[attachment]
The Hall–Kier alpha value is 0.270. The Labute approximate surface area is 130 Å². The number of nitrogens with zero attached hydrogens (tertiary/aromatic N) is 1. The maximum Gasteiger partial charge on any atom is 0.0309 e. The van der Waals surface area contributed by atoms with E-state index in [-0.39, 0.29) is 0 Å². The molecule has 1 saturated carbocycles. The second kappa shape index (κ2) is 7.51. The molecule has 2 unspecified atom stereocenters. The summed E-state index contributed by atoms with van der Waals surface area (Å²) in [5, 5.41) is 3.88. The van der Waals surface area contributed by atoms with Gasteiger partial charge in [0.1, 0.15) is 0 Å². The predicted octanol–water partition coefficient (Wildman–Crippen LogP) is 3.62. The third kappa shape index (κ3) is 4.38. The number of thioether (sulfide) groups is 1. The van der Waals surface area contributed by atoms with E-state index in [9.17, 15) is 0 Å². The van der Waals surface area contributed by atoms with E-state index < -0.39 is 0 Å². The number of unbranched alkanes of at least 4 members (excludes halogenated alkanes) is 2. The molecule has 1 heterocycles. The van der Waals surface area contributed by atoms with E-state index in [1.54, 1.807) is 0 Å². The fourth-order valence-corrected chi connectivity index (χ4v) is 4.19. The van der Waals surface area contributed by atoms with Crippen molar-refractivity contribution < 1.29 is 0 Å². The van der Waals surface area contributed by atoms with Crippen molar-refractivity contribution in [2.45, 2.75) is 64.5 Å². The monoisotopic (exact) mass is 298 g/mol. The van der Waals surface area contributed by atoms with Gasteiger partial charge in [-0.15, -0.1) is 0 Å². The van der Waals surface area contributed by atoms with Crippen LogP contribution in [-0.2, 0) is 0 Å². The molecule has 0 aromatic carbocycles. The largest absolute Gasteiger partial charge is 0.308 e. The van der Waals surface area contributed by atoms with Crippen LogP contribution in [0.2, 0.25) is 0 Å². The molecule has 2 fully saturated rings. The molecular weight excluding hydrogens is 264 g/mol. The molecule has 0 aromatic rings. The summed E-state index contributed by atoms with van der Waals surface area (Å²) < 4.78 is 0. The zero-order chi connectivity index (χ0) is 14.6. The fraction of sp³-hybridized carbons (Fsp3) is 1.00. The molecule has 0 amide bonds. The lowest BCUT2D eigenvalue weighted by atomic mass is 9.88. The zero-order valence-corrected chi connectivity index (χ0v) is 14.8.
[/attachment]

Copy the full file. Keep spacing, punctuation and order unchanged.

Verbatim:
The Hall–Kier alpha value is 0.270. The Labute approximate surface area is 130 Å². The number of nitrogens with zero attached hydrogens (tertiary/aromatic N) is 1. The maximum Gasteiger partial charge on any atom is 0.0309 e. The van der Waals surface area contributed by atoms with E-state index in [-0.39, 0.29) is 0 Å². The molecule has 1 saturated carbocycles. The second kappa shape index (κ2) is 7.51. The molecule has 2 unspecified atom stereocenters. The summed E-state index contributed by atoms with van der Waals surface area (Å²) in [5, 5.41) is 3.88. The van der Waals surface area contributed by atoms with Gasteiger partial charge in [0.1, 0.15) is 0 Å². The predicted octanol–water partition coefficient (Wildman–Crippen LogP) is 3.62. The third kappa shape index (κ3) is 4.38. The number of thioether (sulfide) groups is 1. The van der Waals surface area contributed by atoms with E-state index in [9.17, 15) is 0 Å². The van der Waals surface area contributed by atoms with E-state index < -0.39 is 0 Å². The number of unbranched alkanes of at least 4 members (excludes halogenated alkanes) is 2. The molecule has 1 heterocycles. The van der Waals surface area contributed by atoms with E-state index in [1.54, 1.807) is 0 Å². The fourth-order valence-corrected chi connectivity index (χ4v) is 4.19. The van der Waals surface area contributed by atoms with Crippen molar-refractivity contribution < 1.29 is 0 Å². The van der Waals surface area contributed by atoms with Crippen molar-refractivity contribution in [2.45, 2.75) is 64.5 Å². The monoisotopic (exact) mass is 298 g/mol. The van der Waals surface area contributed by atoms with Gasteiger partial charge in [-0.15, -0.1) is 0 Å². The van der Waals surface area contributed by atoms with Crippen LogP contribution in [-0.2, 0) is 0 Å². The molecule has 0 aromatic carbocycles. The largest absolute Gasteiger partial charge is 0.308 e. The van der Waals surface area contributed by atoms with Crippen LogP contribution in [0.2, 0.25) is 0 Å². The molecule has 2 fully saturated rings. The molecular weight excluding hydrogens is 264 g/mol. The molecule has 0 aromatic rings. The summed E-state index contributed by atoms with van der Waals surface area (Å²) < 4.78 is 0. The zero-order chi connectivity index (χ0) is 14.6. The fraction of sp³-hybridized carbons (Fsp3) is 1.00. The molecule has 0 amide bonds. The lowest BCUT2D eigenvalue weighted by atomic mass is 9.88. The zero-order valence-corrected chi connectivity index (χ0v) is 14.8.